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In 'eloquent declaration,' Russia opens world's largest Jewish museum

Israeli President Shimon Peres, who was born in Belarus, inaugurated the Jewish Museum, noting its powerful testament to how a country can change.

Russian Foreign Minister Sergey Lavrov (l.) and Israeli President Shimon Peres attend an opening ceremony of Russia’s first Jewish Museum in Moscow, Thursday, Nov. 8. The Israeli president, whose parents hail from Russia, said he felt 'overwhelmed by memories' when he saw the exhibition. 'There were many happy moments in our shared history despite the shadow of pogroms,' he said.

Alexander Zemlianichenko/AP

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The world's largest museum of Jewish history opened in Moscow Thursday, marking an extraordinary turnaround for a community that once seemed to have almost vanished from Russia -- a country that was notorious for its official anti-Semitism until barely two decades ago.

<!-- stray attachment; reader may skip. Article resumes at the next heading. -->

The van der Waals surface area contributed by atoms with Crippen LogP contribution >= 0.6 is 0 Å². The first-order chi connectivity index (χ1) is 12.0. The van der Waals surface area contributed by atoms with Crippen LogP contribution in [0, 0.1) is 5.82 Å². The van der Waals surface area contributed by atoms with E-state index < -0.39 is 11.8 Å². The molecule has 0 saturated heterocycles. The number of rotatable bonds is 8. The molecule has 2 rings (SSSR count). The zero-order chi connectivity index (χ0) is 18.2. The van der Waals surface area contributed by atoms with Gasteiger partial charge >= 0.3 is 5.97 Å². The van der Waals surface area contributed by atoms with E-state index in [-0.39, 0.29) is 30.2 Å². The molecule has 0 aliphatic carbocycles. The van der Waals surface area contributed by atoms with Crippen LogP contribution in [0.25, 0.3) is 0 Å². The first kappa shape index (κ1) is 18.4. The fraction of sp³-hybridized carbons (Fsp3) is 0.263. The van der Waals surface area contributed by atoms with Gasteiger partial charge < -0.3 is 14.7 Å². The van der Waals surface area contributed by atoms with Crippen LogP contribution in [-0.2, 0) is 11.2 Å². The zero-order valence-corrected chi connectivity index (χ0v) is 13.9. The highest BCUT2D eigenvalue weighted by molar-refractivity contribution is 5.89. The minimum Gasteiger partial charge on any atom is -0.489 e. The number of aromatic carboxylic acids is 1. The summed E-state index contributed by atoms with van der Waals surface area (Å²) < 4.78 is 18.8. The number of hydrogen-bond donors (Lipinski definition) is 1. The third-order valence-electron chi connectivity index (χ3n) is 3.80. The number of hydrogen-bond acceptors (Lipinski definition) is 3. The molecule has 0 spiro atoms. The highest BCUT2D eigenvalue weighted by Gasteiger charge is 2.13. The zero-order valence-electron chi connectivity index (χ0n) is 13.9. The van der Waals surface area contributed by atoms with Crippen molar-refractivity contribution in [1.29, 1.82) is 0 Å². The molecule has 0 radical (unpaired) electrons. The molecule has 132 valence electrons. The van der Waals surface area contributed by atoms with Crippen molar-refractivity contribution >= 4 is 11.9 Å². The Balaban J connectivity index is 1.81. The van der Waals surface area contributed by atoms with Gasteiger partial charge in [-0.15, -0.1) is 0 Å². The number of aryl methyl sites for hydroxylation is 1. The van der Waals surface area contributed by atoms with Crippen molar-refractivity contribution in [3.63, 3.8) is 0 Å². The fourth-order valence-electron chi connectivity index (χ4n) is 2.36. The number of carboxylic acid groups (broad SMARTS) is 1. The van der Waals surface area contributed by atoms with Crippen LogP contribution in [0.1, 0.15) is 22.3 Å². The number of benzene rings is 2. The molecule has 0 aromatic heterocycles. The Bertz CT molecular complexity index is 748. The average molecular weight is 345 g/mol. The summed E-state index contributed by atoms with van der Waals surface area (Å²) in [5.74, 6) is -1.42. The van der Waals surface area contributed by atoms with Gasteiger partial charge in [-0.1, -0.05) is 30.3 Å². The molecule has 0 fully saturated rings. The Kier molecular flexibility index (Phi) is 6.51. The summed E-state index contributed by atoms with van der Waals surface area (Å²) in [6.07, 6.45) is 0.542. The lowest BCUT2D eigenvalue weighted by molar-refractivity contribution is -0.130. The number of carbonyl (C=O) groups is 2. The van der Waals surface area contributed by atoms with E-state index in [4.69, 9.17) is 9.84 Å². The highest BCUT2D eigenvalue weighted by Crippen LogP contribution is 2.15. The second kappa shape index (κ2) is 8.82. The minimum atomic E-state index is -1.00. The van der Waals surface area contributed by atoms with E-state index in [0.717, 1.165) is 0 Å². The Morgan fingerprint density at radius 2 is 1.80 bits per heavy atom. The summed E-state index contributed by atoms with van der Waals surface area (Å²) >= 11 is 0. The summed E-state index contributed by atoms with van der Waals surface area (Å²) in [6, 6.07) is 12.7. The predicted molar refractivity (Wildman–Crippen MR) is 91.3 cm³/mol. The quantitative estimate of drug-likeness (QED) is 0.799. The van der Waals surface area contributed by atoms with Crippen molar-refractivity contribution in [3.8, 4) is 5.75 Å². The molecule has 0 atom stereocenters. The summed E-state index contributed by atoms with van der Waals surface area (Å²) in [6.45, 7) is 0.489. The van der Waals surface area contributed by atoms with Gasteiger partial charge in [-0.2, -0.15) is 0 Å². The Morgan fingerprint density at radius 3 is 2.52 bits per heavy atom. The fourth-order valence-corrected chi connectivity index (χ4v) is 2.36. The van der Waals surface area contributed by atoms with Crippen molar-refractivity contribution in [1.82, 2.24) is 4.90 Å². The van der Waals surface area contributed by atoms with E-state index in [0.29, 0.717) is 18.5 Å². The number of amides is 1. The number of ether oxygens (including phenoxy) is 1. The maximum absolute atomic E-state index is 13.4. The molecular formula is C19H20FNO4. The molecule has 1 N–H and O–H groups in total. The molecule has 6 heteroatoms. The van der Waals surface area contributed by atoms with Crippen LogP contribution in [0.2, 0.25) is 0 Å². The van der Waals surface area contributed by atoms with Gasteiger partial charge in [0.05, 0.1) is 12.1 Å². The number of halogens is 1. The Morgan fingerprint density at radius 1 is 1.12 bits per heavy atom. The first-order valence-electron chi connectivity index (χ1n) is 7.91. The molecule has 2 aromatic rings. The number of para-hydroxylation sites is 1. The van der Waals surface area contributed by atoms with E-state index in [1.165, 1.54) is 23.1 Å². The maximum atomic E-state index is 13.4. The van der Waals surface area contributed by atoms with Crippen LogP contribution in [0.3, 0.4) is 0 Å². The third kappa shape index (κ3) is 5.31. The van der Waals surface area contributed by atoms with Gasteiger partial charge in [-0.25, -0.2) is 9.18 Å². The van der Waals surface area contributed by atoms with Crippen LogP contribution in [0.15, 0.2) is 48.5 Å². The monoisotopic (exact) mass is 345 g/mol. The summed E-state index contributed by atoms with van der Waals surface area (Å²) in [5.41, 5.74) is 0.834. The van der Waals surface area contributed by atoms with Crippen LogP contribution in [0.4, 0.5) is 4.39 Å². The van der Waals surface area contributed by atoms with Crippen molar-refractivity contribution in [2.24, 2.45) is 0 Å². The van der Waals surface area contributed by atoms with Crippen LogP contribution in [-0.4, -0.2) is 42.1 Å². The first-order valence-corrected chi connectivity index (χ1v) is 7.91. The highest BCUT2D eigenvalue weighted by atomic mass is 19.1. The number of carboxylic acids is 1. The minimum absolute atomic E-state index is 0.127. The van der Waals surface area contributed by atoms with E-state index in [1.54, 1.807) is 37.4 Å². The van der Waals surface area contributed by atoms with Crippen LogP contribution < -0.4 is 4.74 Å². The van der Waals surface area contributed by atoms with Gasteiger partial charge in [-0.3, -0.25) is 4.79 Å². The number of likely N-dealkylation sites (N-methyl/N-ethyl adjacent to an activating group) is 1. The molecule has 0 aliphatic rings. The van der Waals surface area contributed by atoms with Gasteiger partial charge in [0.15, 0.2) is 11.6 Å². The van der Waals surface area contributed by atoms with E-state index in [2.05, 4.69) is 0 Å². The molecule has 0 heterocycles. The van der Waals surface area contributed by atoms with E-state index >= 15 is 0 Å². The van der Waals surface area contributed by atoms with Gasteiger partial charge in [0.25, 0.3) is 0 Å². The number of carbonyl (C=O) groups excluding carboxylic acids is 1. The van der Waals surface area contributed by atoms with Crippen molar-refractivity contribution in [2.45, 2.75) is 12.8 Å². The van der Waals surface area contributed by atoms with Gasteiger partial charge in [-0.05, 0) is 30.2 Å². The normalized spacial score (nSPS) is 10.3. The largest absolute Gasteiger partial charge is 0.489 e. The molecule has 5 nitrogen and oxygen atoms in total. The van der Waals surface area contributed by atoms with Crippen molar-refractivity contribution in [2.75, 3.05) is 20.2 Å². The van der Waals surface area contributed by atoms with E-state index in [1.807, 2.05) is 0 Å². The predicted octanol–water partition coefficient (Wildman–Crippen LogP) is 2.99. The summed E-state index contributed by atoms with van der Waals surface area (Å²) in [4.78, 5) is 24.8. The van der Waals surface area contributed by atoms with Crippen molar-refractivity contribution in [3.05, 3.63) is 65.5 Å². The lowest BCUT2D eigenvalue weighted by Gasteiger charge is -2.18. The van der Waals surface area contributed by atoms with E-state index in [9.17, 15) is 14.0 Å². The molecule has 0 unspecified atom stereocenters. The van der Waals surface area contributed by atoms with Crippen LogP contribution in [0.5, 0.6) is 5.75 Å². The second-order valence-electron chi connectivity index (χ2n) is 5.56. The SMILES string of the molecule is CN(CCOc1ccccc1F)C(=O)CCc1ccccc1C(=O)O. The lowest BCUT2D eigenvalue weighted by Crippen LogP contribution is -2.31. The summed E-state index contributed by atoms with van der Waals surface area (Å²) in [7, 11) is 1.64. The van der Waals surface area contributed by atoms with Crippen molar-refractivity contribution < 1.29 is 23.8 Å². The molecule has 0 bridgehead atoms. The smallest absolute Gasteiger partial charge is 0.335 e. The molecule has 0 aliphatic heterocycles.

The huge museum of Russian-Jewish history, which occupies a former Moscow bus depot, was opened by Belarus-born Israeli President Shimon Peres, who lauded it as a powerful symbol of how nations can change.

"At this emotional moment I can see generations of my people before my very eyes and I carry them with me," Mr. Peres said. "My parents were born in Russia. In my home we spoke Yiddish, Hebrew, and Russian....

"This museum is an eloquent declaration of the principles of tolerance toward people and their freedom. Here we can see man part with the past and move into the future with hope," he said.

The nearly 50,000 sq.-ft., $60-million center uses interactive media technologies, recreations of shtetl (small Jewish town) life, and 13 hours of videotaped personal testimony to tell the story of Russia's Jewish community. It focuses on the past 175 years, which saw Russian Jews move from the Czarist-era Pale of the Settlement (an area of Russia where Jews were allowed permanent residence) into mainstream Russian and Soviet society, face near extinction when the Nazis invaded the USSR, and later chafe for decades under official Soviet restrictions that kept them from many areas of higher education and important state jobs.


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